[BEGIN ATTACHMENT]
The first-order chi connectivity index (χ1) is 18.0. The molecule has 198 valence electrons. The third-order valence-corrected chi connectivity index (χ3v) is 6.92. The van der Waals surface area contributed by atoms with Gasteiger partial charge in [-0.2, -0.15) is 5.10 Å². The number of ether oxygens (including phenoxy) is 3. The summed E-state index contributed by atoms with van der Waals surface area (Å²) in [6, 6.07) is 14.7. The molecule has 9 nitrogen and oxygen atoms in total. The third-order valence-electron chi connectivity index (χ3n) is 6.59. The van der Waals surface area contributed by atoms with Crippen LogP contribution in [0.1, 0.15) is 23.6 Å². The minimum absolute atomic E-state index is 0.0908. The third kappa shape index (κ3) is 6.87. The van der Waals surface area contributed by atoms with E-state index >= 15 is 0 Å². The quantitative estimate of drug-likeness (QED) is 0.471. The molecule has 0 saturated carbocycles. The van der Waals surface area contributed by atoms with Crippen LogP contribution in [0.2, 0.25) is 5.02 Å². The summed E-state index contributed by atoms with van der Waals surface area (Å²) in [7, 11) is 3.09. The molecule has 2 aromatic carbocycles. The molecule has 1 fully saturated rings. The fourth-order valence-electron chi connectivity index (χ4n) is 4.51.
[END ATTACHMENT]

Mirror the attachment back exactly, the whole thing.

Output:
The first-order chi connectivity index (χ1) is 18.0. The molecule has 198 valence electrons. The third-order valence-corrected chi connectivity index (χ3v) is 6.92. The van der Waals surface area contributed by atoms with Gasteiger partial charge in [-0.2, -0.15) is 5.10 Å². The number of ether oxygens (including phenoxy) is 3. The summed E-state index contributed by atoms with van der Waals surface area (Å²) in [6, 6.07) is 14.7. The molecule has 9 nitrogen and oxygen atoms in total. The third-order valence-electron chi connectivity index (χ3n) is 6.59. The van der Waals surface area contributed by atoms with Crippen LogP contribution in [0.1, 0.15) is 23.6 Å². The minimum absolute atomic E-state index is 0.0908. The third kappa shape index (κ3) is 6.87. The van der Waals surface area contributed by atoms with E-state index >= 15 is 0 Å². The quantitative estimate of drug-likeness (QED) is 0.471. The molecule has 0 saturated carbocycles. The van der Waals surface area contributed by atoms with Crippen LogP contribution in [0.2, 0.25) is 5.02 Å². The summed E-state index contributed by atoms with van der Waals surface area (Å²) in [7, 11) is 3.09. The molecule has 2 aromatic carbocycles. The molecule has 1 fully saturated rings. The fourth-order valence-electron chi connectivity index (χ4n) is 4.51.